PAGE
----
Control in either the public or private sector allows managers to assess whether or not their plans are implemented effectively. The budget arguably is the most important instrument of control in both sectors. In allocating funds, private sector firms expect a healthy return on their investments. The feedback is direct, quick, and blunt. What about the public sector? Governments in the Western world have, over the past thirty years or so, sought to make the public sector look like the private sector, at least when it comes to management. One can now ask, how has the budget process in government changed to accommodate this new reality?…
We have witnessed in more recent years an explosion in the literature on government spending. For the most part, the studies have looked at the point where politicians and public servants meet or where politics and public administration meet. This study seeks to go further; it explores both how government operates and decides and how it manages operations. Thus, we look not only at where politicians and public servants meet but also where government operations simply roll on in the vast complex world of public administration. In brief, it explores not just how decisions are made but also why and how government bureaucracies operate the way they do.
There have been a number of attempts to overhaul the management of the public sector over the past thirty years or so. We have seen efforts to relax procedural rules and processes, to introduce explicit performance standards; we have seen competition between public and private sector units, centralization of the policy-making process, and the disaggregation of activities, most notably a split between policy and delivery. These efforts were designed to make the management of the public sector resemble that of the private sector. Governments in all Anglo-American democracies, for example, decided to borrow a page from the private sector in introducing pay-for-performance schemes. But these, like most other reform measures, have met with limited success.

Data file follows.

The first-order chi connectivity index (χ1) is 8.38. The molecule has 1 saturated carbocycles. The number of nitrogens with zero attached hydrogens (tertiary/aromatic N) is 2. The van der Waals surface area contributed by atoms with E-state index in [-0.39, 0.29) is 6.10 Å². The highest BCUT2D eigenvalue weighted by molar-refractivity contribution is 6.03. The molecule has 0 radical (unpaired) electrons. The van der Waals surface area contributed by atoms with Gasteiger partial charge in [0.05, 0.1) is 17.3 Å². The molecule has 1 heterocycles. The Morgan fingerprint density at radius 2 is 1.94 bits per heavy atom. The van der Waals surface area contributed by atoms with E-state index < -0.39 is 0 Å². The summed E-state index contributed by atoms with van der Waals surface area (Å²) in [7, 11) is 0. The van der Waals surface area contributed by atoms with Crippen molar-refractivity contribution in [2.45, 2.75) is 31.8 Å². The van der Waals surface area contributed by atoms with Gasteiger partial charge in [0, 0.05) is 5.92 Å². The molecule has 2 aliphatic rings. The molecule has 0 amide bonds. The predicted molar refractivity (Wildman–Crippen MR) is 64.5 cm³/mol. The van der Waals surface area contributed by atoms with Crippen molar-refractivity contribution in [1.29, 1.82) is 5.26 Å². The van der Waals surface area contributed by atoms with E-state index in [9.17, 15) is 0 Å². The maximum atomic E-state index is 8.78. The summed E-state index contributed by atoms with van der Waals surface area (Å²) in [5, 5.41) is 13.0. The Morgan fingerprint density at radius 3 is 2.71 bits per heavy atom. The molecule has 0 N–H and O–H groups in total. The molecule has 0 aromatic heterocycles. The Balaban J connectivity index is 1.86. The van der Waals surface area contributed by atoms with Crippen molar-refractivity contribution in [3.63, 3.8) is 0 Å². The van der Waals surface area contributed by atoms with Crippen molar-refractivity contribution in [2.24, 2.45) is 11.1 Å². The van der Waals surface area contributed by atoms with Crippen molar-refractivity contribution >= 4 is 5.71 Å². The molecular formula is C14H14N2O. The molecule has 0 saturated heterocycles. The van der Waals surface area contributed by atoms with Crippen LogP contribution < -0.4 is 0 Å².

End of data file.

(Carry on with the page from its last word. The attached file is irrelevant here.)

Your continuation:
Western countries are now confronting a crisis in public spending, and an overhaul — ranging from pensions, social services, and education to health care — is being called for. The managing director of the International Monetary Fund (IMF) has, at least on the face of it, a simple cure for a country’s debt crisis: cut public spending and increase taxes. Prime Minister Stephen Harper had a message for the G20 leaders shortly before he hosted them in Canada in 2010, noting that the Western world is confronting a very serious fiscal challenge and “to meet this challenge, we must deliver firm, credible plans that will put our countries on a path of fiscal sustainability.” However, he waited until he secured a majority mandate before unveiling sweeping spending cuts.
Where does one look for the answer? I have laboured through many government documents, consulted elected politicians and public servants, read the literature, and published extensively in this area. My own experience as an adviser to various governments at both the provincial and federal levels, as well as abroad, suggests a pattern: politicians want to squeeze savings from government operations and bureaucracy; but public servants insist that if significant savings are to be realized, the politicians must generate the political will to cut programs…
In planning this book, I consulted the work of the pioneers in the political science and public administration fields. I hold that both fields have lost sight of the more important issue: “Who Gets What, When, How.” Harold Lasswell’s classic, published in 1935, sought to establish a lasting model by exploring the politics of multilateral bargaining between interest groups. His work resonates today as much as it did some eighty years ago, and it applies more to the Canadian setting than at any time in the past. Canadian politics and its public sector remain fundamentally about “Who gets what, when, how.” This brings us back to the question, Why can a village no longer afford a music teacher while a government department in the area has grown from a staff of 2 to 150 in some sixty years?
This excerpt is taken from the introduction to Whatever Happened to the Music Teacher? How Government Decides and Why (Montreal, QC, and Kingston, ON: McGill-Queen’s University Press, 2013). Excerpted with permission.